2. Wisconsin: “Back to School” was filmed on the Wisconsin campus, which was recast as Great Lakes University.

3. Creighton: The university’s namesake, Edward Creighton, made his fortune in the telegraph industry.

4. San Diego State: The school as an “active” Greek life. There was a frat boy riot that required 34 police officers to break things up in the early ’90s, and five fraternities were suspended in 2008 as the result of a major drug bust involving serious amounts of cocaine, marijuana, ecstasy, magic mushrooms and hash.

5. Oklahoma: What’s a Sooner? Well, back in the day we took a bunch of land from the Indians and were like “Hey, you guys can have Oklahoma. Really. You should go there, because this gun is pointed at your head.” Then we decided “Hell, Oklahoma isn’t so bad. Let’s whiten the place up.” And so on March 2, 1889, government land in Oklahoma was officially declared open for settlement. Only a bunch of people showed up before March 2 to stake their claim. These cheaters were known as Sooners, and apparently became the admirable type of people you’d name your college mascot for.


Ken Starr

6. Baylor: Baylor’s president is Kenneth Starr, without whom we’d have never known about what Bill Clinton left on Monica Lewinsky’s dress.

7. Oregon: “Animal House” was filmed on the Oregon campus, which was recast as Faber College.

8. Gonzaga: Before John Stockton and then its modern rise to mid-major prominence, Gonzaga was best known as the alma mater of Bing Crosby. We’re dreaming of a March Madness…

9. Oklahoma State: OSU is one of five U.S. “sun-grant” universities, designated to research and develop sustainable energy alternatives.

10. Brigham Young: BYU is the squarest university in the nation — having sex will get you kicked off the team — but Brigham Young was the original baller, fathering 57 children and marrying 55 wives.

11. Nebraska: Head coach Tim Miles sends out a Tweet at halftime of every game.


North Dakota State football

12. North Dakota State: The Bison are a sporting power, having won the last three Division I-AA (FCS) football national titles.

13. New Mexico State: The university is home to The Chile Pepper Institute, which is dedicated to “research, education and archiving information related to chile peppers.”

14. Louisiana-Lafayette: An enormous debate rages in Louisiana over what this school is called. The school itself wants to go by “Louisiana.” Every other college in the state wants it to go by “Louisiana-Lafayette.” They’ve even taken the matter to the state legislature, because this is how enormous petty arguments become in Louisiana. (In other words, if you talk bad about someone’s gumbo, prepare to die).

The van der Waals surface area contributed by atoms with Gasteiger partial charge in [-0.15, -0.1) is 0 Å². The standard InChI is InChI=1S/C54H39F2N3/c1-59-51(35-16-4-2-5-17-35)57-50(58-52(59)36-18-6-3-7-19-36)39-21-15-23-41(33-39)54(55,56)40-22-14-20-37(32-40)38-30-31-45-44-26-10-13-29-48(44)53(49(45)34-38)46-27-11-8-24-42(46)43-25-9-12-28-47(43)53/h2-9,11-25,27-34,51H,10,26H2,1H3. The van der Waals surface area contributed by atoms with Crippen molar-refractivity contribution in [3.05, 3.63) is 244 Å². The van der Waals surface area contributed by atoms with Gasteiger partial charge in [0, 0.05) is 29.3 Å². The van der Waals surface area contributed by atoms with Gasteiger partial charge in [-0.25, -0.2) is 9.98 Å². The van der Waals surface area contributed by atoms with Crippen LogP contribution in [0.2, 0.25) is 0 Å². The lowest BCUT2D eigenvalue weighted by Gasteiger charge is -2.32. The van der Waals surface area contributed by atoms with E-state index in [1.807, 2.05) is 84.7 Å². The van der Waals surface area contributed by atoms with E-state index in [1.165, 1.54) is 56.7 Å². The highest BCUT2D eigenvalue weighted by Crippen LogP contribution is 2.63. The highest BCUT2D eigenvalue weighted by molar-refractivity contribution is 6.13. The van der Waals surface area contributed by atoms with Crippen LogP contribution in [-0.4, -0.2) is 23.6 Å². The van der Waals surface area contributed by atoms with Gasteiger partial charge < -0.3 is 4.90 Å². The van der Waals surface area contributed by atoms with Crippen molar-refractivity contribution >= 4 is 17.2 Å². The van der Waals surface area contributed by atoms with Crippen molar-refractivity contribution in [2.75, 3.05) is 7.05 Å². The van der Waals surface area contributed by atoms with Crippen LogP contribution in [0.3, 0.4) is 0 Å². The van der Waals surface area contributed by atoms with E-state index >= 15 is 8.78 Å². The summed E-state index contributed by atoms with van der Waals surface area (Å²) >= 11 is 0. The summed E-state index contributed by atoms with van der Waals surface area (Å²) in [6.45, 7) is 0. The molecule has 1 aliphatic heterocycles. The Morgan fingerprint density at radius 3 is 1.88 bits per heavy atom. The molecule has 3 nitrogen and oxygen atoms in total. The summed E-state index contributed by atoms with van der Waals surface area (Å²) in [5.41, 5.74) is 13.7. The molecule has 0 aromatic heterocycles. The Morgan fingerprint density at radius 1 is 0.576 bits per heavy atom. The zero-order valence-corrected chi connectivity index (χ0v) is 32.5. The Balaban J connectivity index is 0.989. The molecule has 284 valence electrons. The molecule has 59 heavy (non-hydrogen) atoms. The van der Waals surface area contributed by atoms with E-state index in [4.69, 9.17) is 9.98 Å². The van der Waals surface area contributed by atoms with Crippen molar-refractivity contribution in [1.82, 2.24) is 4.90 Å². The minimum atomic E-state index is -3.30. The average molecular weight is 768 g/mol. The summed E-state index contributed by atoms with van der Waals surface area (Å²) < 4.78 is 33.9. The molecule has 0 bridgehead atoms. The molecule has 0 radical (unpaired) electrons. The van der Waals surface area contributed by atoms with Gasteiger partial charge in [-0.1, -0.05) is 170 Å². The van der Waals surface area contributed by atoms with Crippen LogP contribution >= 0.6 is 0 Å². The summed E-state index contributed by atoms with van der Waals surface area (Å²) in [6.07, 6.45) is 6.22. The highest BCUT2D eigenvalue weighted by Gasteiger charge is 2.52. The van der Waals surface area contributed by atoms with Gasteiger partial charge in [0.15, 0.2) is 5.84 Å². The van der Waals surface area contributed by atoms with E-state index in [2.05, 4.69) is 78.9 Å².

15. American: During World War I, American University’s campus was the site of the U.S. chemical weapons program. Mustard gas and mortar shells were still being removed by the Army Corps of Engineers as recently as 2007.

16. Weber State: People recognize this school as the alma mater of Trail Blazers star Damian Lillard. But never forget Harold “The Show” Arceneaux.



1. Wichita State: The first Pizza Hut was opened on the Wichita State campus, yet their arena is not called The Pizza Hut.

2. Michigan: Everyone who attends this school thinks they’re hot shit.

3. Duke: See: Michigan.

4. Louisville: A Louisville basketball schedule can be seen on the wall in one of the opening scenes of “Stripes.”

5. Saint Louis: What’s a Billiken? Well, it was the Cabbage Patch Doll and Beanie Baby of its day, which was around 1909 or so. And it just so happened that SLU football coach John Bender resembled a Billken doll. If only Mark Mangino had been coaching back in those days…

6. UMass: What’s a Minuteman? Nobody you’d want to date if you’re a lady.

7. Texas: The school is home to the Pickle Research Campus, which is not dedicated to “research, education and archiving information related to pickles.” It’s named after former U.S. Congressman J.J. Pickle.


Kentucky 40-0

8. Kentucky: The Wildcats are the first 40-0 basketball team to ever suffer 10 regular-season losses.

9. Kansas State: “Undercover Brother” star Eddie Griffin attended K-State.

10. Arizona State: Arizona State has an acceptance rate of 87%, which means if you can’t get in here — hey, get your finger out of that light socket!

11a. Iowa: Sam Williams is the last Hawkeye to be named Big Ten Player of the Year — in 1968.

11b. Tennessee: Surprise! The Volunteers ranked eighth in the NCAA in men’s basketball attendance last season.

12a. North Carolina State: “One Man Wolfpack” Zach Galifianakis attended NC State. So did new-age musician John Tesh, who was expelled (!) his junior year.

12b. Xavier: XU has two official mascots — D’Artagnan the Musketeer and The Blue Blob.

13. Manhattan: What’s a Jasper? He’s a guy. Brother Jasper, to be specific — the priest who introduced the sport of baseball to Manhattan College in the 1880s and is officially credited by the Baseball Hall of Fame with inventing the Seventh-Inning Stretch.

14. Mercer: Wondering how you could possibly root for Duke against a massive underdog? Nancy Grace is a Mercer graduate.


Wendi Nix

15. Wofford: Wendi Nix, who is secretly the double whammy of best-looking/most talented female anchor on ESPN, is a Wofford graduate.

16a. Cal Poly: Weird Al Yankovic earned a degree in architecture from Cal Poly.

16b. Texas Southern: Former Indiana coach Mike Davis led the Tigers to the NCAA tournament. Indiana failed to make the NIT.